Tuesday, October 19, 2010

Fu Xi's Square: Tzolk'in Octo-partition

The diagram displayed at right presents the Book of Changes in the tabular form known as the Fu Xi sequence, widely held to be the original form of the sixty-four hexagrams presented by Fu Xi himself.  The Fu Xi diagram is also the earliest known depiction of sequenced binary integers, the discovery of which are commonly (and mistakenly) attributed to Gottfried Leibniz who reportedly learned of binary notation through a treatise written by Jesuit scholar Joachim Bouvet.

The white numbers at the upper-right corner of each cell of the diagram correspond to their ordering in the traditional King Wen sequence.  

The 64 hexagrams of the Fu Xi diagram are presented in an orderly structural arrangement:

Each hexagram (six-line figure) comprises a inner/lower trigram (three-line figure), and an outer/upper trigram.  In the diagram, columns are ordered by a hexagram's upper trigram; rows are ordered by the lower trigram.  Rows and columns cycle through the same trigram sequence:
☷ EARTH [1], ☶ MOUNTAIN [2], ☵ WATER [3], ☴ WIND [4], ☳ THUNDER [5], ☲ FIRE [6], ☱ LAKE [7], ☰ SKY [8]

The bracketed numbers following each trigram name above are associated with the Fu Xi  sequence of trigrams.  For example, the row with lower trigram MOUNTAIN is numbered [2].  The column numbered [3] has upper trigram WATER.  This row-column combination [2,3] locates hexagram #39 ䷦ (Obstruction).  This schema is similar to chess notation.

The following presentation of the Fu Xi diagram is doubly-indexed: once (in white) according to the King Wen's traditional ordering of the hexagrams (upper right corner); and as before, by Fu Xi's binary value (in black) for the hexagram (lower left).  The diagram is marked with eight color-coded pairs of hexagrams.

Arranged in this fashion, one easily observes that the binary values (in black) of the colored pairs sum to sixty-five.  In truth, this relation holds true over the entire 8 x 8 table; the sixteen colored figures presented are an arbitrary subset.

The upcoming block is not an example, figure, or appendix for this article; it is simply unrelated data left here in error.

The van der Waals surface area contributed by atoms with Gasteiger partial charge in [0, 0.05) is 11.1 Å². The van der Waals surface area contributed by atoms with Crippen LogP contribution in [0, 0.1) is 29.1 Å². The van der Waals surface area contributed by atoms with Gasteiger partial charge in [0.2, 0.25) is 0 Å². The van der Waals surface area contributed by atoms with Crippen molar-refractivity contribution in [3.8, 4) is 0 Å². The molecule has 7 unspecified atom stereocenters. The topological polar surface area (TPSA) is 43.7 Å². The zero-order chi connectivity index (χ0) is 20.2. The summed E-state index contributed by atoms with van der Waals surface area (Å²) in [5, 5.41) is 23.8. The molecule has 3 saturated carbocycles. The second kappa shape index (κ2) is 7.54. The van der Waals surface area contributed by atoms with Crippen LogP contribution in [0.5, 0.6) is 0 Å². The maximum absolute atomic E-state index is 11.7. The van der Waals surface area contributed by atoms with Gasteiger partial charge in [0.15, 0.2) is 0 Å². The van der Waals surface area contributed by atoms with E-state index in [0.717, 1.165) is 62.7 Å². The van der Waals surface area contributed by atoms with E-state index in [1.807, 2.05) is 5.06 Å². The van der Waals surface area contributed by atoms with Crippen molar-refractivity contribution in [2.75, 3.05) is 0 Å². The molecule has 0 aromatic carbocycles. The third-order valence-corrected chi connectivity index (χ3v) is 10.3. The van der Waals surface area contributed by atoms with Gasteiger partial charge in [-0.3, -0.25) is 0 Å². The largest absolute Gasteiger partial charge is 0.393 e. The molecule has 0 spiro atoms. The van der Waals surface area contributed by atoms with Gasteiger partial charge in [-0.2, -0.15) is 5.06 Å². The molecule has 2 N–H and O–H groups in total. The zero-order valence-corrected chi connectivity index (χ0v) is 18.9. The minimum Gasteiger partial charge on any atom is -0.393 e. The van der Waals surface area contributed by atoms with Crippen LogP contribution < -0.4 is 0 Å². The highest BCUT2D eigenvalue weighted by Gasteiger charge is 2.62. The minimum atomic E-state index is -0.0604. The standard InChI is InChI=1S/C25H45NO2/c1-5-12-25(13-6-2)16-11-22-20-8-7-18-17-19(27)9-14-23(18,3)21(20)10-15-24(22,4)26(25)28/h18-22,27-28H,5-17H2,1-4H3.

If we were to apply chessboard notation to the entire Fu Xi diagram: [1,1] at upper left  and [8,8] at its lower-right, any two figures with coordinates that combine to [9,9] are complementary antipodal pairs, having binary values which sum to 65.  

Our previous example of hexagram #39 (Biting Through) has hexagram #38 (Opposition) as its complementary antipodal pair.  

These thirty-two pairs of hexagrams are each complementary in the sense that each member of a pair has YANG lines where the other has YIN lines, and conversely.   

They are antipodal in the sense that they are separated by 180°of rotation, thus the pairs are maximally separated within the bounds of the square.

Finally, the binary values of these complementary antipodal pairs invariably sum to sixty-five.  In this context, the number 65 may be seen as suggestive of completeness or continuum.  Alternatively, as 1 querent + 64 hexagrams = 65, that number can symbolize divination, communion with the divine.

As each of the sixty-four hexagram figures has a discrete binary value ranging [1..64]they form thirty-two complementary antipodal pairs of hexagram figures.  Therefore, the Fu Xi diagram comprises a metric space of 65 * 32 = 2080,  also known to be the 64th triangular number.

We also observe that the number 2080 factors into 8 x 13 x 20 which implies that even this representation of the Book of Changes may be octo-partitioned (divided by eight).  

Pieces of Eight
Elsewhere we suggested that the Book of Changes may also be represented as a 4 x 4 x 4 hypercube as in the diagram at right.
Observe that the 2 x 2 x 2 hypercube (at left in the picture) is an octant (one-eighth piece) of the 4 x 4 x 4 hypercube.  Therefore, the 13 x 20 metric space is an octonary partition of the Book of Changes.

Students of the pre-Columbian Mayan culture will recognize 13 x 20 as relating to the sacred 260-day tzolk'in calendar.  Since tzolk'in comprises 260 days and is analogous to one-eighth of the Book of Changes, eight tzolk'in account 2080 days.  Coincidentally, a year of full-time work (40 hours * 5 days * 52 weeks) comprises 2080 hours.

We can also use the 4 x 4 x 4 hypercube representation of the Book of Changes to model tzolk'in. Observe: 
This suggests that tzolk'in's 13 x 20 metric space (260 days) can be fractioned into 2080 units, each unit accounting for one-eighth of a standard day, or three hours.  Eight of those 3-hour units would, if modeled using cubes, form a 2 x 2 x 2 hypercube, representing a standard 24-hour day.

Tzolk'in's own octonary partition (represented, for example, by the 2 x 2 x 2 hypercube) is a half-season of 32.5 days (260/8).  More common divisions of tzolk'in include the four seasons of sixty-five days, five 52-day periods, and twenty 13-day trecenas.

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